Not so long ago, sustainability was widely regarded as little more than a buzzword. It was a trendy concept, reserved mainly for small, progressive businesses. Fast forward to here and now, and it’s clear the example these pioneers set has more than caught on. Many companies today embrace sustainable business practices as standard business practices—essential for sustaining the growth and success of the company itself.
In 2015, the United Nations (UN) issued a universal call to action known as the Sustainable Development Goals (SDGs), formally urging countries and organizations to do their part in helping to protect the planet and its people. Many corporations have committed to addressing the 17 SDGs in terms of three key metrics: environmental, social and governance (corporate transparency). These metrics, collectively known as ESG, have a place in every business’s operation. In this blog, we’ll examine how your business can drive them.
When sustainability first made its way into both public and corporate consciousness, it was primarily associated with the environment (and friendliness, when you consider its interchangeability with “earth-friendly,” “environmentally friendly” and “ecofriendly” practices). The association makes sense and remains valid, as concern for natural resources is relevant to all SDGs. As the UN states, “climate change is already impacting public health, food and water security, migration, peace and security.”
Meeting the environmental metric is largely about making changes to reduce your carbon footprint—that is, going green. Measures might include:
- Exploring use of renewable energy sources, such as solar, for heat and power
- Implementing energy-efficient fixtures, from LED lighting to low-flow toilets, throughout your facility
- Working toward a “zero waste to landfill” policy, starting by researching the life cycles of supplies and products you choose (the cycle of paper itself might surprise you).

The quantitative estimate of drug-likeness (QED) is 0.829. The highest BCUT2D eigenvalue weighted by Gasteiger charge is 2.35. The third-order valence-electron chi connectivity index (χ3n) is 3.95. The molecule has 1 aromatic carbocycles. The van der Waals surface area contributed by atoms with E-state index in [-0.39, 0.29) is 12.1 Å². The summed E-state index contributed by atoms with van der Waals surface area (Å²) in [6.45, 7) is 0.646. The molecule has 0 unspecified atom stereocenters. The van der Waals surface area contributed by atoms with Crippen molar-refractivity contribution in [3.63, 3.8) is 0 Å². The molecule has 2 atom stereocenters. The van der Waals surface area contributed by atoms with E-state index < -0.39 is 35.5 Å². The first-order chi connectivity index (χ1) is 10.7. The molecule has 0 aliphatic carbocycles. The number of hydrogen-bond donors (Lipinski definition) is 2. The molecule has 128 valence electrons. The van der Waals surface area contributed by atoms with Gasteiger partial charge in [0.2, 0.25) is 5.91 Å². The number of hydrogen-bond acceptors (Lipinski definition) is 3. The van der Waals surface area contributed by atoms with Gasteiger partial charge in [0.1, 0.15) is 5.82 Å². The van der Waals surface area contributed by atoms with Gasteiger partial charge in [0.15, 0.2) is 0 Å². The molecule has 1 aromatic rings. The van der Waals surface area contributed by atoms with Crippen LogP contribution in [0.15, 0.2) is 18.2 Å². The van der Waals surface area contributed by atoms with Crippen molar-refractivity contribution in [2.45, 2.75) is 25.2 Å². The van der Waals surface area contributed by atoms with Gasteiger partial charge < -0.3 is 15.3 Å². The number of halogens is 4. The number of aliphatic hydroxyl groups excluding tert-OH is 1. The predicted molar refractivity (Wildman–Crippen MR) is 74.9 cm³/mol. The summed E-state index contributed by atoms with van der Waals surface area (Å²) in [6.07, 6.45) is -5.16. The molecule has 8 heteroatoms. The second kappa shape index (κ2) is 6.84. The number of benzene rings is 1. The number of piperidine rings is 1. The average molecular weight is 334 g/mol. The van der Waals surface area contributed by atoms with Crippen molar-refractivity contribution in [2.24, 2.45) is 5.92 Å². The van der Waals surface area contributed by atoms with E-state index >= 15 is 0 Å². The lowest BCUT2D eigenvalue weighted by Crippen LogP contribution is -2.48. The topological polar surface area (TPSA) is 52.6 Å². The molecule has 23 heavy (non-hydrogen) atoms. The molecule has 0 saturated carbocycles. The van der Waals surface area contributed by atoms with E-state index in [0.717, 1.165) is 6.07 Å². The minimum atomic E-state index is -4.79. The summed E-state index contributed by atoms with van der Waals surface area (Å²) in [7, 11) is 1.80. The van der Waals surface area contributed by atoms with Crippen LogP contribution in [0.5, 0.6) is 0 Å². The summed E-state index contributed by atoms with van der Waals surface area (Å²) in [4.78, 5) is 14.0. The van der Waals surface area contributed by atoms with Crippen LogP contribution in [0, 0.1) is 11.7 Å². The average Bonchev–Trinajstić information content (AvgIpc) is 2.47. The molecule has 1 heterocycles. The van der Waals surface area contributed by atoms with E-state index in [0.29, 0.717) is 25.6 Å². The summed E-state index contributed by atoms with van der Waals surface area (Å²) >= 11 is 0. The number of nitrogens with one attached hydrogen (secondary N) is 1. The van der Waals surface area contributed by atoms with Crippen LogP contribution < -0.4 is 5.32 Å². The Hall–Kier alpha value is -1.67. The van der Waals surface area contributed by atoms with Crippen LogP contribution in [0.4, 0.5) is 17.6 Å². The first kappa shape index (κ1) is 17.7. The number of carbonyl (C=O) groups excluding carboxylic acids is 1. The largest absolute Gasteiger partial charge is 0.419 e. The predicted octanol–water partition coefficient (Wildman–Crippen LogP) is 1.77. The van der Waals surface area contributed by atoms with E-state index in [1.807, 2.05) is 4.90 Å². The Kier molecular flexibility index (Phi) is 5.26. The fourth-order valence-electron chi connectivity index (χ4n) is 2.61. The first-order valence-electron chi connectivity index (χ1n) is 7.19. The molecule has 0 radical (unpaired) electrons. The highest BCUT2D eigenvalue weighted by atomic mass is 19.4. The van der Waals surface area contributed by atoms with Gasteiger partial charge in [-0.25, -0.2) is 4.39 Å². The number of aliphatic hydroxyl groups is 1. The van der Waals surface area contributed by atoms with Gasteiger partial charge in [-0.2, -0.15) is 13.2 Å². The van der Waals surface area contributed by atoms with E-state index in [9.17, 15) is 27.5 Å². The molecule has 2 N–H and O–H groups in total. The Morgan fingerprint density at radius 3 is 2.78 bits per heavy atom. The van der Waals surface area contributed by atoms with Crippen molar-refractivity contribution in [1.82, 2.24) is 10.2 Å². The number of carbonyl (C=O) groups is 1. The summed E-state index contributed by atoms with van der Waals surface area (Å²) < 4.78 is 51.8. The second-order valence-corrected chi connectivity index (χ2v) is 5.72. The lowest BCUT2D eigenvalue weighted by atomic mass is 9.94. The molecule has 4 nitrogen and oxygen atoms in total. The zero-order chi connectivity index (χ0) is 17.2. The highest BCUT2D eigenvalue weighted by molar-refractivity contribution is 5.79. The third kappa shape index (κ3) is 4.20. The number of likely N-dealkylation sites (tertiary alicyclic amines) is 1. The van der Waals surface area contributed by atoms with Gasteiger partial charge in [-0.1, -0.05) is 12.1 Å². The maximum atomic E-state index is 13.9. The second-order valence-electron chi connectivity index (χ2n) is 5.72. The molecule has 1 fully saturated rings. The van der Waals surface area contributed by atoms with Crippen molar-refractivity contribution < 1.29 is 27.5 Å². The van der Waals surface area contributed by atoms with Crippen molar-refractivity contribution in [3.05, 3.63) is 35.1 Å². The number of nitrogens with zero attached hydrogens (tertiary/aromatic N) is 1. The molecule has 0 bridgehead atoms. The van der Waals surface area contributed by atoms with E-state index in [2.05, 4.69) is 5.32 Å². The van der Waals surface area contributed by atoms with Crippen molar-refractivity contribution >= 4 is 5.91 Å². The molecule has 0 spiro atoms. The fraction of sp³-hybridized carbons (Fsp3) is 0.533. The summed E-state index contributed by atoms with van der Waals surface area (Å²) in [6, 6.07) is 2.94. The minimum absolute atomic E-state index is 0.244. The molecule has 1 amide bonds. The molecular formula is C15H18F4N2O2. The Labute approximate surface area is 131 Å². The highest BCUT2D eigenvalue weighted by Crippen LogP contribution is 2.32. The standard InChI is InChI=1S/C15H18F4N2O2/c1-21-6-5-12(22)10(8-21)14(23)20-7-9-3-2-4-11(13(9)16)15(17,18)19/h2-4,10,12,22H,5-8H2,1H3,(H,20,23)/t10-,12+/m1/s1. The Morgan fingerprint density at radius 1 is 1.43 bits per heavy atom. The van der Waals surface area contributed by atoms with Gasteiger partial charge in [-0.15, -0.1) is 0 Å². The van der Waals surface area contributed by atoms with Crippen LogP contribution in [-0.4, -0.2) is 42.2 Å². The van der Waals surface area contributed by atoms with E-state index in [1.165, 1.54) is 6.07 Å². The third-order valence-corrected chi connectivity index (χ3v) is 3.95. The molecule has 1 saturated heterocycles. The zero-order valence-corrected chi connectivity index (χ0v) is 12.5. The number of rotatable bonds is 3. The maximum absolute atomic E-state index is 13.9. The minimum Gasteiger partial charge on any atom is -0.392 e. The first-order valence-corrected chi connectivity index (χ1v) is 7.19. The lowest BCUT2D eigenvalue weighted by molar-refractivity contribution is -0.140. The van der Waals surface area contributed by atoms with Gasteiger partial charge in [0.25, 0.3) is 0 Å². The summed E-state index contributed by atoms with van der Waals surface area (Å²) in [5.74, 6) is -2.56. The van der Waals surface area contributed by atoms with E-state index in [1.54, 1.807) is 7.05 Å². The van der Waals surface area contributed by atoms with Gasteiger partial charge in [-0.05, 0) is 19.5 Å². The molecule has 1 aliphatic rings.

Facilities of every size and function have checked several environmental boxes simply by replacing paper towels with XLERATOR® Hand Dryers or other models from our high-speed, energy-efficient product line. Using 80% less energy than conventional hand dryers, XLERATOR has been shown to reduce a facility’s carbon footprint by 50%–75% when compared to traditional electric hand dryers and paper towels (virgin and 100% recycled content), and helps facilities qualify for the most LEED v4 credits of any hand dryer on the market. So, when it comes to treating the earth right, you can’t go wrong by throwing in the towel.
With its definition of “sustainable development”—“development that meets the needs of the present without compromising the ability of future generations to meet their own needs”—the UN makes clear that sustainable business practices are, at their core, about people. In addition to minding their carbon footprint, companies must consider how their culture, policies and physical spaces can affect their employees’ well-being and even the greater community.
One sure way to address the social metric is to take a human-centric approach to green design, as Excel Dryer did with our recently completed building expansion [LINK to Green Building/Green Product blog once posted]. Prioritizing elements such as MERV 13 air filters, UVGI lamps, a sound-masking system, living walls and skylights, we ensured the renovation would make our facility a healthier, more comfortable and inspiring place to be. These measures also allowed us to achieve our WELL Building Standard® certification, a strict industry standard focused on all aspects of human health.
No less important, making a positive social impact also means ensuring fair treatment among employees, supporting charitable causes and engaging in volunteer efforts, especially as a corporate team. (Read about our own local and global pandemic-response initiatives here.)
Governance (Corporate Transparency)
The third focus area relates to how your business is run. Positive governance is about ethical, collaborative, transparent operation, from major decision making to balancing the books.
We feel that in manufacturing, this responsibility extends to product transparency. It’s the reason we worked with UL Environment to create the hand dryer industry’s first global Product Category Rule (PCR), which established an internationally recognized set of requirements and guidelines to test and report on a product’s environmental impact. Excel Dryer was also the first to publish verified, third-party Environmental Product Declarations (EPDs) and Health Product Declarations (HPDs) for the hand dryer industry. All these endeavors serve to help specifiers and consumers make more informed buying decisions, supporting fairness in commerce and a stronger economy.
Just as they need insurance or a user-friendly website, every business today can and must adopt sustainable business practices. So, get to know your ESGs—and make them work for you.